. but they are, they separate their politics from their religion. and you really see ton the streetsment i men in many neighborhoods, and certainly in tel aviv people dress just as they do in the states. but there are a lot of neighborhoods and especially up here in jerusalem you see the orthodox everywhere and men in their black hats and curls behind their ears and the women whose hair really is as covered as women in many muslim countries. and so there is a lot of resentment, especially among secular israelis about the special privileges that the orthodox and the settler movement get. everything from greater public spending, to the fact that the ultraorthodox with their young people say they are studying the torah are exempted from compulsory national military service that every other young israeli, male or female has to serve. and that is really you know, the most striking divide that i see here in israel. >> brown: so margaret, give us a flavor for what is coming next week. what are you reporting on. >> warner: jeff, we came here to look at the three big issues that newly elected president
. but they are they separate their politics from their religion. and you really see ton the streetsment i men in many neighborhoods, and certainly in tel aviv people dress just as they do in the states. but there are a lot of neighborhoods and especially up here in jerusalem you see the orthodox everywhere and men in their black hats and curls behind their ears and the women whose hair really is as covered as women in many muslim countries. and so there is a lot of resentment especially among secular israelis about the special privileges that the orthodox and the settler movement get. everything from greater public spending to the fact that the ultraorthodox with their young people say they are studying the torah are exempted from compulsory national military service that every other young israeli, male or female has to serve. and that is really you know the most striking divide that i see here in israel. >> brown: so margaret, give us a flavor for what is coming next week. what are you reporting on. >> warner: jeff, we came here to look at the three big issues that newly elected president obama and
that differentiate us, make us unique, whether it be gender or race or religion, all of these things fall aside when you're there putting the mission first and selflessly serving as that member of a team. i can tell you from my own fi t firsthand experience as well as the many, many people i've had the honor of serving with, whether in training or in a deployed setting, those things are not what's crossing your mind when you're operating. >> should there be jobs that are not open to women? i mean are there some positions that really women cannot do? >> i don't think so. i think that really you have to look at what are the qualifications, what are the standards necessary for a specific job that are already in place and opening those doors to anyone who has volunteered to serve our country, if they meet those standards, that should be the setting. i think we've heard from john mccain, for example. his concern about making sure that the high physical fitness standards are kept, and i agree. i think in some of these jobs that do require a great amount of physical fitness, those standards should not be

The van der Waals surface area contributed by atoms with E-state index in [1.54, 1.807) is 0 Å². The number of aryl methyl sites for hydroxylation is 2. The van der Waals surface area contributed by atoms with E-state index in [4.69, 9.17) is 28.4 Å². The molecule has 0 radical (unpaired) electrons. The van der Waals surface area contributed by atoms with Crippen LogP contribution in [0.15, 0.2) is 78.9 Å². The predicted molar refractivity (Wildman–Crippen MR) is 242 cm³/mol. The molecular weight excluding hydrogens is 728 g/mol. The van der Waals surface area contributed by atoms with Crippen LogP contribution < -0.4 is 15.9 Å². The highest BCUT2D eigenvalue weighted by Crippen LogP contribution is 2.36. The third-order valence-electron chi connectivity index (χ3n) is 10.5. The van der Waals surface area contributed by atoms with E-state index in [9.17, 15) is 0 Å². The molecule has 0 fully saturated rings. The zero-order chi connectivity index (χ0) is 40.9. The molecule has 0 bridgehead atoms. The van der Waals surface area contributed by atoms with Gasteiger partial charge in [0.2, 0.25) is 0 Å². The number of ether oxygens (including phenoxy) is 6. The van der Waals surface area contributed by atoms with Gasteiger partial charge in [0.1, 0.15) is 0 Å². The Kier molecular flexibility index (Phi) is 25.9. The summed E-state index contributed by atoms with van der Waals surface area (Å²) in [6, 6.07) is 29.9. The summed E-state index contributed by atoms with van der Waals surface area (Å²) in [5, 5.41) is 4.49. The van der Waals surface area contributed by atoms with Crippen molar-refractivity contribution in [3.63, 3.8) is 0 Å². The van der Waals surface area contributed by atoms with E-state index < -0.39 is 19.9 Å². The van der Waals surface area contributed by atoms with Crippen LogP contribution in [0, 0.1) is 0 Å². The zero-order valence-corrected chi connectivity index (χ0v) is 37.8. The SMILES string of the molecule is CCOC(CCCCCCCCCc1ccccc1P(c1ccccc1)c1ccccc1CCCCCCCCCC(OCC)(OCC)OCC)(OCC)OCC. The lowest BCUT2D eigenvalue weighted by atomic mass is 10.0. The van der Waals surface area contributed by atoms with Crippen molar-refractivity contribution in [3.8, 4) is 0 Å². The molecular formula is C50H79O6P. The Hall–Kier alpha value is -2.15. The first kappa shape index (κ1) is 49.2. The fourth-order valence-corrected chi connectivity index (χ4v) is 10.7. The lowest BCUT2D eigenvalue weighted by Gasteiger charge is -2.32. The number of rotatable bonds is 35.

to the lds church and what challenges it poses when they are picking a college. we knew his religion was extremely important to him. he seemed like a very nice guy, like a very thoughtful guy. that continued through college and i followed this story as well and was at the heisman ceremony when he was talking about this stuff when apparently he had already been told it was a hoax. it's just really weird and raises a lot of questions. >> manti te'o, gail, released some of the voice mails that he said came from this person that he believed to be lennay, the girlfriend online. let me play a clip. >> hi, i'm just telling you know i got here and i'm getting ready for my first session and just want to call you to keep you posted. i miss you. i love you. bye. babe, i'm just calling to say good night. i love you. i know that you're probably doing homework or you're with the boys or i want to say i love you and good night. i'll be okay tonight. i'll do my best. yeah. so get your rest and i'll talk to you tomorrow. i love you so much, hun. sweet dreams. i don't know who answered your phone and
things that differentiate us and make us unique whether gender or race or religion, all of these things fall aside when you are there putting the mission first and selflessly serving as that member of a team. i can tell you from my my first hand experience that whether in training or deployed setting those things are not what's crossing your mind when you are operating. >> but make no mistake when she talked about gender there, what women will have to do to join these front line units is pass the same standards of physical fitness, scholastic, it will all have to be the same as the men. this will be gender neutral. >> do we know how quickly this will happen? >> the pentagon says they want to have an implementation process and get it done by 2016. there is still a big outclause on all of this. the services, military units could say at the end of the day they want an exemption and they don't think they can have women in the units. you hear the same issues, personal hygiene, can women pass the physical requirements, all of this still on the table. so panetta knows and chuck hagel was suppo